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Federal relief dollars all dispersed

Alberta Community Futures offices loaned $25 million in recovery funds for businesses impacted by COVID-19
ATH - CF Tawatinaw
Community Futures Tawatinaw loaned out nearly $1 million dollars since May as part of the federal government's Regional Relief Recovery Fund.

ATHABASCA/WESTLOCK - It was much-needed relief for the many businesses suffering from the impact of COVID-19 and its effects on the economy — so much so that every federal dollar provided as part of the Regional Relief Recovery Fund (RRRF) earlier this year has already been divvied up and put to good use.

Community Futures administered the loan program in Alberta, and provided applicants with more than $25.5 million. Nearly $1 million of that was distributed by the Tawatinaw region office, which is one of 27 offices across Alberta whose mandate is to provide small and medium sized businesses, both starting up and existing, with support services.

The Tawatinaw office is located in Westlock and covers the Athabasca, Westlock and Sturgeon areas, while the Barrhead area is overseen by the Yellowhead East office, based in Whitecourt.

“Overall, we were really, really pleased with the response we got to it. It was a program that was definitely needed in the region, so we were very happy that we were selected to administer the program,” said Kelly Harris-Martin, general manager for Community Futures Tawatinaw.

Harris-Martin and her colleagues helped 27 applicants — four in the Athabasca region; 12 in the Westlock region; and 11 in the Sturgeon region — with loans between $13,000 and $40,000 to help them get through the pandemic. She wasn’t able to be specific about the industries of the successful applicants, but said they were varied in size from one to 30 employees and included agriculture producers and even non-profits.

“It was interesting for us, and we also had several successful farming applicants … which is a little bit of a new area for us so we were really happy to see them reaching out for assistance,” said Harris-Martin. “From our perspective, it was a really great program because we met some new people in our business world, so it was very exciting for us.”

On a provincial level, Community Futures offices approved 754 applications and have dispersed all of the $25.5 million received from the federal government, said Harris-Martin.

Successful applicants are required to put the funds towards payments on existing equipment and machinery; salaries and benefits; property taxes; utilities; bank charges and interest payments; office supplies; vehicle-operating expenses; professional fees; monthly insurance payments; rent; and other applicable fixed operating costs.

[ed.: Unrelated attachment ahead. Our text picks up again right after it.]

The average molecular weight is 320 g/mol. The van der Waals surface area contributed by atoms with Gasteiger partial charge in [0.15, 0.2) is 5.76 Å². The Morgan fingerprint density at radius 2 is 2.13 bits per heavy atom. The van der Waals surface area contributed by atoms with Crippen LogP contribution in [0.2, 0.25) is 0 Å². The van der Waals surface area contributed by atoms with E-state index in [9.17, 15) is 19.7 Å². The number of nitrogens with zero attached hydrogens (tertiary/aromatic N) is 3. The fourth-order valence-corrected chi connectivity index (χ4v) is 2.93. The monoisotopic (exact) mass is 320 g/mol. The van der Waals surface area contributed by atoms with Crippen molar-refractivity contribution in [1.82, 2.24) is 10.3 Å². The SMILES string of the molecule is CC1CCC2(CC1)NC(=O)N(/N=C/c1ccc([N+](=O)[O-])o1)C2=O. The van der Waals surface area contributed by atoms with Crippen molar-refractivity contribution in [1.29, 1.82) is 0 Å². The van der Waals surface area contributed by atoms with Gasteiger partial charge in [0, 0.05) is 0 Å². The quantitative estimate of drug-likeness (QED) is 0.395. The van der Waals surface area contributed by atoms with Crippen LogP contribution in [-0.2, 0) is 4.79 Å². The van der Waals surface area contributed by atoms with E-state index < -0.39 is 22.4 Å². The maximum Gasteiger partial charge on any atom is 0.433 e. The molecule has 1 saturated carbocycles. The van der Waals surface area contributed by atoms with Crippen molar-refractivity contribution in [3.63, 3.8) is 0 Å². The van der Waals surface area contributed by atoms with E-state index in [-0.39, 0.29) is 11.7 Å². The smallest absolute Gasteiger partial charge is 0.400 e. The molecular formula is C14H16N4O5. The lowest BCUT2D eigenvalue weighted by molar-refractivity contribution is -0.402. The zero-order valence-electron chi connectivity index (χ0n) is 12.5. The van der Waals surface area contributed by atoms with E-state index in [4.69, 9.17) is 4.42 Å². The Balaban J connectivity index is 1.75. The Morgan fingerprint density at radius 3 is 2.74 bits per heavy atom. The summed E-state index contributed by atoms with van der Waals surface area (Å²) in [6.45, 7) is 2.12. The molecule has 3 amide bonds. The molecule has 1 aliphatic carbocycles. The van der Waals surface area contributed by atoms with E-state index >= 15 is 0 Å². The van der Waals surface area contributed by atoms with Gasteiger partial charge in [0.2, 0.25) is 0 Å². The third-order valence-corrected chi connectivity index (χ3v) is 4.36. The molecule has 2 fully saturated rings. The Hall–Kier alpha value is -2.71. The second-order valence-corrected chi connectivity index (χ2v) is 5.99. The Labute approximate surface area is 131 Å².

Repayment terms include no interest accrual or principal payments through December 31, 2022 and if 75 per cent of the loan is repaid by December 31, 2022, the remainder of the loan is forgiven. Blended principal and interest payments beginning January 1, 2023 and loans must be repaid by December 31, 2025, and there are no prepayment penalties.

While the regional relief and recovery dollars have been dispersed, with no word on whether more will be provided, Harris-Martin pointed out Community Futures is carrying on as usual and is still offering its Pandemic Opportunities Response Program Loans (PORPL) for small businesses that have recognized an opportunity despite the pandemic, or perhaps because of it.

“(PORPL) operates similar to the RRRF program, but does not have the forgivable 25 per cent portion,” said Harris-Martin. “It’s a good fit, especially for those businesses that have actually found new opportunities in the new reality that we all live in, and we are already seeing applications for the program from businesses that have either pivoted or adapted their business, or have simply found a completely new avenue they can explore.”

Businesses that have been turned down by traditional financial institutions can apply for up to $40,000, at zero per cent interest for the first year, and four per cent thereafter, with no payments for the first three months, for a maximum term of five years.

There is a 10 per cent application fee, which will be forgiven if the loan is repaid as agreed, and principal payments can be made voluntarily, at any time, without penalty.

Harris-Martin says Community Futures offices are also getting back into their normal routine, and will once again be offering training programs again in the near future.

“I do want everybody to know, we are still open for business, and if anybody has the need for a one-on-one with any of our analysts … we have a lot of different people here with a pretty wide skill set, so they’re certainly welcome to book a one-on-one with us.”